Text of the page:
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dazz
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Post by dazz » Fri 24 Nov , 2006 20:50 pm

Hi

A good thought. I aim to get the tool dead centre, except for the parting off tool, which is about 10thou below centre. I get the same behaviour regardless of which tool I use.
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Post by Triac whizz » Fri 24 Nov , 2006 20:59 pm

hmm, curiouser and curiouser....

any chance the chuck is not seating properly?
what's the steel you're using some old sh*t out the scrap box? try another piece, try some ali, try some putty :lol:
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dazz
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Post by dazz » Sat 25 Nov , 2006 0:05 am

Hi

Yes, I am using New Zealand mild steel. This is about 80% scrap so composition is variable and uncertain. With the piece I have, I tried to face the end. It just kept ripping the cutting edge off my tool on contact. The end had been hardened by the suppliers cut-off saw. I had to hacksaw the end off the bar to get back to steel that wasn't hardened.

I am aiming to get some decent free cutting stuff next week. Rubbish steel shouldn't cause chatter, just rubbish finish.

The chucks seem to fit true and tight. Nothing I put a DTI to shows any sign of wobble or backlash. There is backlash in the drive train, but no sign of wear. The backlash would have been there when the lathe was made. If backlash is the problem, then it has probably been agravated by fresh slippery lubrication.
Regards

Dazz

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Post by dazz » Sat 25 Nov , 2006 10:17 am

I have just made a series of measurements to try and figure out if anything is bent. I measured wobble (W) and ecentricity (E) with a DTI. The results are as follows:

Measurements of W on the spindle register face were zero. Measurements of E at the start of the morse taper were zero.

With a 3 jaw chuck fitted, the E at the backplate was 0.01mm, W on the face was 0.01mm. No problems there.

With a 200mm face plate fitted, the W at the outer edge of the face was 0.06mm. E around the rim was 0.06mm. The Hi/Lo points of E and W weren't at the same places. The Hi/Lo points coincided with the line of slots so it's possible the faceplate is bowed slightly.

With a 4-jaw chuck, E was 0.09mm measured on the backplate, not the chuck. W was 0.09mm. The Hi/Lo points were different to the faceplate. They would line up if the spindle was bent.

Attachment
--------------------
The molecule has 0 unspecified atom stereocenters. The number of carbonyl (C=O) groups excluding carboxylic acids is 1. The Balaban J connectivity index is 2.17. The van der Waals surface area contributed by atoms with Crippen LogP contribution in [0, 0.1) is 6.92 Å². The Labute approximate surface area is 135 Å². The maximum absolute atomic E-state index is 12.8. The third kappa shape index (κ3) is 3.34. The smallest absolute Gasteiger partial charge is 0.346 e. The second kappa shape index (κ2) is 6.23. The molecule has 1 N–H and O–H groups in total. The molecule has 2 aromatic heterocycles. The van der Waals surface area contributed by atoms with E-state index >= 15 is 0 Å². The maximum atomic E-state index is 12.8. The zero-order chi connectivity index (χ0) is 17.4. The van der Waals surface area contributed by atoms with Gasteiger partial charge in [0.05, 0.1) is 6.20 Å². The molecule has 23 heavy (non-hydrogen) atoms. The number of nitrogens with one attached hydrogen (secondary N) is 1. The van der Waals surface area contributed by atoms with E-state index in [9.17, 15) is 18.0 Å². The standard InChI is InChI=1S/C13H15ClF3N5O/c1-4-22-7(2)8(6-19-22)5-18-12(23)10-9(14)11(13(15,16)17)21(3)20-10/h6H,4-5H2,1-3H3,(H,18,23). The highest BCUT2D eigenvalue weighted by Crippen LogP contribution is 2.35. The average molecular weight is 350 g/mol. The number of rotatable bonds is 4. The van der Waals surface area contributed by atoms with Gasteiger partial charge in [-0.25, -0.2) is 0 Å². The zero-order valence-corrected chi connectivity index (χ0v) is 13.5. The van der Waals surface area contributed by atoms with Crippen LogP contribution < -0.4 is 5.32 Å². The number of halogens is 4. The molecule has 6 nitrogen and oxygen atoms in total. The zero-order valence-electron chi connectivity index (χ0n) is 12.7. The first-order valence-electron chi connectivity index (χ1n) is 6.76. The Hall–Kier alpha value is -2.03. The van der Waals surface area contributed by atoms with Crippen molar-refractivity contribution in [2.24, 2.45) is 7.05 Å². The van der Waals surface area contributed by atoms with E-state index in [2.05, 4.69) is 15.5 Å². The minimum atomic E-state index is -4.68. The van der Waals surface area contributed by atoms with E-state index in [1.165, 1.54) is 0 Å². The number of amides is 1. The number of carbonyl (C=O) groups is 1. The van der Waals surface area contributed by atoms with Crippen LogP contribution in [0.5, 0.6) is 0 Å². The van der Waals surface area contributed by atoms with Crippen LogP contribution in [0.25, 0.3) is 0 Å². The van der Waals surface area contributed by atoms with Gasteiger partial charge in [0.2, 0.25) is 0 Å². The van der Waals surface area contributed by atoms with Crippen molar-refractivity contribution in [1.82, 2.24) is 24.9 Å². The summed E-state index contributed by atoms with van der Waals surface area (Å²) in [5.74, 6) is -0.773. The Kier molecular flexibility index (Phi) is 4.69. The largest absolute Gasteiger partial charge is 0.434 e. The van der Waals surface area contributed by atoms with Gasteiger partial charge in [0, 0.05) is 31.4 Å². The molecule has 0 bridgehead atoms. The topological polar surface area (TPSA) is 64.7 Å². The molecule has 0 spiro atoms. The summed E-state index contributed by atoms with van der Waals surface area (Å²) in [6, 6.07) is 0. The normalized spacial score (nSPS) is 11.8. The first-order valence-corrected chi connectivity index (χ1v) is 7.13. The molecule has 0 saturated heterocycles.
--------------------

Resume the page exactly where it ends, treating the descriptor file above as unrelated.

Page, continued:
Backlash in the drive train was measured at 2 degrees with backgear out, and 1 degree with backgear in.

The results indicate small inaccuracies but there is nothing to indicate a problem with the spindle. None of the errors "line-up" which they would do if the spindle was bent.

Based on inspection when the lathe was stripped, there is no evidence of any fault with the bearings. There is no backlash in the bearings. I think I have sufficient, but not excessive pre-load.

Locking the apron to the bed, and over-tightening the gibs (temporarily) has no effect on chatter. There doesn't seem to be a problem with tool stability.

Chatter is worse with back-gear out than in, but this could be due to the change in speed away from the chatter frequency. It could be that the backlash combined with a pulsing single phase motor is the source of chatter. Given that this lathe was only ever available with single phase motors, it shouldn't be a problem. I would need to fit a VSD and 3 phase motor to find out if the single-phase motor is the cause.

I still need to do some more experimentation with tooling to make sure my grinding is not the cause. I am getting good chips and no chatter with heavy cuts. I also need to try cutting quality steel instead of what I have.

So far, no obvious cause of chatter. It would be easier if something was mal-adjusted, worn or bent, but there isn't that I can find.
Regards

Dazz

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Post by Triac whizz » Sat 25 Nov , 2006 11:50 am

hmm, post a piccy of the setup with a bit of your lovely turning :lol:

might give us a clue, if not there's always more people that look at posting with piccys :)